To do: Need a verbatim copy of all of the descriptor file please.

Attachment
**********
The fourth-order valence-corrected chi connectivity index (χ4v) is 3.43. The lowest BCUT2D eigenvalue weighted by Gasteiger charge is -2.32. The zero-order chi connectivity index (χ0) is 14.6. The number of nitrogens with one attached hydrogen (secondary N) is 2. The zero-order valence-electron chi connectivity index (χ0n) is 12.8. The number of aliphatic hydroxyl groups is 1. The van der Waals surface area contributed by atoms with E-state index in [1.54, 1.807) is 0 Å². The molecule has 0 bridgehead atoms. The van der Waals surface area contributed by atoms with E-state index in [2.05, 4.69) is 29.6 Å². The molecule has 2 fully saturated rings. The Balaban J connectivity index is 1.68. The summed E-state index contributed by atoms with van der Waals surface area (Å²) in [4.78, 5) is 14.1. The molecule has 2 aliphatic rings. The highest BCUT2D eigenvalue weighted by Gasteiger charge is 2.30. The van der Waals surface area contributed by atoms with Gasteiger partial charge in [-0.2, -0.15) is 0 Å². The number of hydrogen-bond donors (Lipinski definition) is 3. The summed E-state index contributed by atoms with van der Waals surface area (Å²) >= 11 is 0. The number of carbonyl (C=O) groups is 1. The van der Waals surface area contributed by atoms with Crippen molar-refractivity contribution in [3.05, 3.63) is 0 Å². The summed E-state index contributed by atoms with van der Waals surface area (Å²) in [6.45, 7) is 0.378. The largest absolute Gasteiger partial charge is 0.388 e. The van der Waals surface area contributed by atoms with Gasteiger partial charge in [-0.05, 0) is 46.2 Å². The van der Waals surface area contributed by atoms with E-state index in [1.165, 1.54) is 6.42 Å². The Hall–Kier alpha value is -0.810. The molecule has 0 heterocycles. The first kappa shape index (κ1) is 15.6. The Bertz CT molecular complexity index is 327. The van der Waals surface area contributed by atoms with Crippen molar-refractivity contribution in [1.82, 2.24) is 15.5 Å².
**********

The fourth-order valence-corrected chi connectivity index (χ4v) is 3.43. The lowest BCUT2D eigenvalue weighted by Gasteiger charge is -2.32. The zero-order chi connectivity index (χ0) is 14.6. The number of nitrogens with one attached hydrogen (secondary N) is 2. The zero-order valence-electron chi connectivity index (χ0n) is 12.8. The number of aliphatic hydroxyl groups is 1. The van der Waals surface area contributed by atoms with E-state index in [1.54, 1.807) is 0 Å². The molecule has 0 bridgehead atoms. The van der Waals surface area contributed by atoms with E-state index in [2.05, 4.69) is 29.6 Å². The molecule has 2 fully saturated rings. The Balaban J connectivity index is 1.68. The summed E-state index contributed by atoms with van der Waals surface area (Å²) in [4.78, 5) is 14.1. The molecule has 2 aliphatic rings. The highest BCUT2D eigenvalue weighted by Gasteiger charge is 2.30. The van der Waals surface area contributed by atoms with Gasteiger partial charge in [-0.2, -0.15) is 0 Å². The number of hydrogen-bond donors (Lipinski definition) is 3. The summed E-state index contributed by atoms with van der Waals surface area (Å²) >= 11 is 0. The number of carbonyl (C=O) groups is 1. The van der Waals surface area contributed by atoms with Crippen molar-refractivity contribution in [3.05, 3.63) is 0 Å². The summed E-state index contributed by atoms with van der Waals surface area (Å²) in [6.45, 7) is 0.378. The largest absolute Gasteiger partial charge is 0.388 e. The van der Waals surface area contributed by atoms with Gasteiger partial charge in [-0.05, 0) is 46.2 Å². The van der Waals surface area contributed by atoms with E-state index in [1.165, 1.54) is 6.42 Å². The Hall–Kier alpha value is -0.810. The molecule has 0 heterocycles. The first kappa shape index (κ1) is 15.6. The Bertz CT molecular complexity index is 327. The van der Waals surface area contributed by atoms with Crippen molar-refractivity contribution in [1.82, 2.24) is 15.5 Å².